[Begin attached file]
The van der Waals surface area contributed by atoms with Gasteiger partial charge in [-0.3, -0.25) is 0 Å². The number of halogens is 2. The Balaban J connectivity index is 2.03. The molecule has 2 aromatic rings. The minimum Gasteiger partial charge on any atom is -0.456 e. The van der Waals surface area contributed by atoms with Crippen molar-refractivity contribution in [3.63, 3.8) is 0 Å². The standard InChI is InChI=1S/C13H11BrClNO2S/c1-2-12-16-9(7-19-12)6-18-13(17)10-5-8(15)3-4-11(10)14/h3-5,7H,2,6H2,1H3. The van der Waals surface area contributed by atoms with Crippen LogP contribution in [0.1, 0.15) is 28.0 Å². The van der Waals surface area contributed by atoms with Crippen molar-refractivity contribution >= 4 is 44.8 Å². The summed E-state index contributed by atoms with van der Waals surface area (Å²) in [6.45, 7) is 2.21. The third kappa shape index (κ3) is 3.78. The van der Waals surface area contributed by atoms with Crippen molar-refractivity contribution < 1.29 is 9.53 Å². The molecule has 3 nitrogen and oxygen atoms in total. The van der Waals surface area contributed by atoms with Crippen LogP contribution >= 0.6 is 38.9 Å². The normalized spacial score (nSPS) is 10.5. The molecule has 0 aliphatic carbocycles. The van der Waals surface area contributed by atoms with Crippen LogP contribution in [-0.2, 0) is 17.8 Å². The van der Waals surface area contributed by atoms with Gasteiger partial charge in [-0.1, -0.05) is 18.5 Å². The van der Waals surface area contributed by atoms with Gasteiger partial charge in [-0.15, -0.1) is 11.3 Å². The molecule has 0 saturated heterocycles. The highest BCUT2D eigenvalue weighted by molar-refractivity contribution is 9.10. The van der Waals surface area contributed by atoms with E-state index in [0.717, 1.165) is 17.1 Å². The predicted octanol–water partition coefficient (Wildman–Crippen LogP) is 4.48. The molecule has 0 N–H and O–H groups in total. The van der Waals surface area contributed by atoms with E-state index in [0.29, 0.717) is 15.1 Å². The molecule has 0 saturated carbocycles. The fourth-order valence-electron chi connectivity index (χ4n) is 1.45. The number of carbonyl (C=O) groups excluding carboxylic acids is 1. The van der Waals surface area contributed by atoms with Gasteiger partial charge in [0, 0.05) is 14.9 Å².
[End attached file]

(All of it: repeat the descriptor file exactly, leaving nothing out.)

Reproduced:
The van der Waals surface area contributed by atoms with Gasteiger partial charge in [-0.3, -0.25) is 0 Å². The number of halogens is 2. The Balaban J connectivity index is 2.03. The molecule has 2 aromatic rings. The minimum Gasteiger partial charge on any atom is -0.456 e. The van der Waals surface area contributed by atoms with Crippen molar-refractivity contribution in [3.63, 3.8) is 0 Å². The standard InChI is InChI=1S/C13H11BrClNO2S/c1-2-12-16-9(7-19-12)6-18-13(17)10-5-8(15)3-4-11(10)14/h3-5,7H,2,6H2,1H3. The van der Waals surface area contributed by atoms with Crippen LogP contribution in [0.1, 0.15) is 28.0 Å². The van der Waals surface area contributed by atoms with Crippen molar-refractivity contribution >= 4 is 44.8 Å². The summed E-state index contributed by atoms with van der Waals surface area (Å²) in [6.45, 7) is 2.21. The third kappa shape index (κ3) is 3.78. The van der Waals surface area contributed by atoms with Crippen molar-refractivity contribution < 1.29 is 9.53 Å². The molecule has 3 nitrogen and oxygen atoms in total. The van der Waals surface area contributed by atoms with Crippen LogP contribution >= 0.6 is 38.9 Å². The normalized spacial score (nSPS) is 10.5. The molecule has 0 aliphatic carbocycles. The van der Waals surface area contributed by atoms with Crippen LogP contribution in [-0.2, 0) is 17.8 Å². The van der Waals surface area contributed by atoms with Gasteiger partial charge in [-0.1, -0.05) is 18.5 Å². The van der Waals surface area contributed by atoms with Gasteiger partial charge in [-0.15, -0.1) is 11.3 Å². The molecule has 0 saturated heterocycles. The highest BCUT2D eigenvalue weighted by molar-refractivity contribution is 9.10. The van der Waals surface area contributed by atoms with E-state index in [0.717, 1.165) is 17.1 Å². The predicted octanol–water partition coefficient (Wildman–Crippen LogP) is 4.48. The molecule has 0 N–H and O–H groups in total. The van der Waals surface area contributed by atoms with E-state index in [0.29, 0.717) is 15.1 Å². The molecule has 0 saturated carbocycles. The fourth-order valence-electron chi connectivity index (χ4n) is 1.45. The number of carbonyl (C=O) groups excluding carboxylic acids is 1. The van der Waals surface area contributed by atoms with Gasteiger partial charge in [0, 0.05) is 14.9 Å².